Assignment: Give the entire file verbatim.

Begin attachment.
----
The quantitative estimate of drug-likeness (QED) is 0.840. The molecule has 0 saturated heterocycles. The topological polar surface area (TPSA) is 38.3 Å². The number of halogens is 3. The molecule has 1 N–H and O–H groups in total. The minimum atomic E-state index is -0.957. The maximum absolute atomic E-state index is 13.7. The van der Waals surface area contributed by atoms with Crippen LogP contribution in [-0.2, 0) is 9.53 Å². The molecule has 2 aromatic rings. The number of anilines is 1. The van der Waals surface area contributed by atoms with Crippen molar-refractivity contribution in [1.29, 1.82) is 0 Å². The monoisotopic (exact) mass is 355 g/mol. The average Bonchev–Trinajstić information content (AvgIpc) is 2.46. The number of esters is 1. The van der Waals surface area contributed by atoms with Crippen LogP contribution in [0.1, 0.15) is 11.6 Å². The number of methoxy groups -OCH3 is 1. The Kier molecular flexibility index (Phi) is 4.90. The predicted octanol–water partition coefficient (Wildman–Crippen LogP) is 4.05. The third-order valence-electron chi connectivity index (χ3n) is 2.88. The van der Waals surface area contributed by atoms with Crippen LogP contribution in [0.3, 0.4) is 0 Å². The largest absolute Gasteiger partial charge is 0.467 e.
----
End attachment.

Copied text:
The quantitative estimate of drug-likeness (QED) is 0.840. The molecule has 0 saturated heterocycles. The topological polar surface area (TPSA) is 38.3 Å². The number of halogens is 3. The molecule has 1 N–H and O–H groups in total. The minimum atomic E-state index is -0.957. The maximum absolute atomic E-state index is 13.7. The van der Waals surface area contributed by atoms with Crippen LogP contribution in [-0.2, 0) is 9.53 Å². The molecule has 2 aromatic rings. The number of anilines is 1. The van der Waals surface area contributed by atoms with Crippen molar-refractivity contribution in [1.29, 1.82) is 0 Å². The monoisotopic (exact) mass is 355 g/mol. The average Bonchev–Trinajstić information content (AvgIpc) is 2.46. The number of esters is 1. The van der Waals surface area contributed by atoms with Crippen LogP contribution in [0.1, 0.15) is 11.6 Å². The number of methoxy groups -OCH3 is 1. The Kier molecular flexibility index (Phi) is 4.90. The predicted octanol–water partition coefficient (Wildman–Crippen LogP) is 4.05. The third-order valence-electron chi connectivity index (χ3n) is 2.88. The van der Waals surface area contributed by atoms with Crippen LogP contribution in [0.3, 0.4) is 0 Å². The largest absolute Gasteiger partial charge is 0.467 e.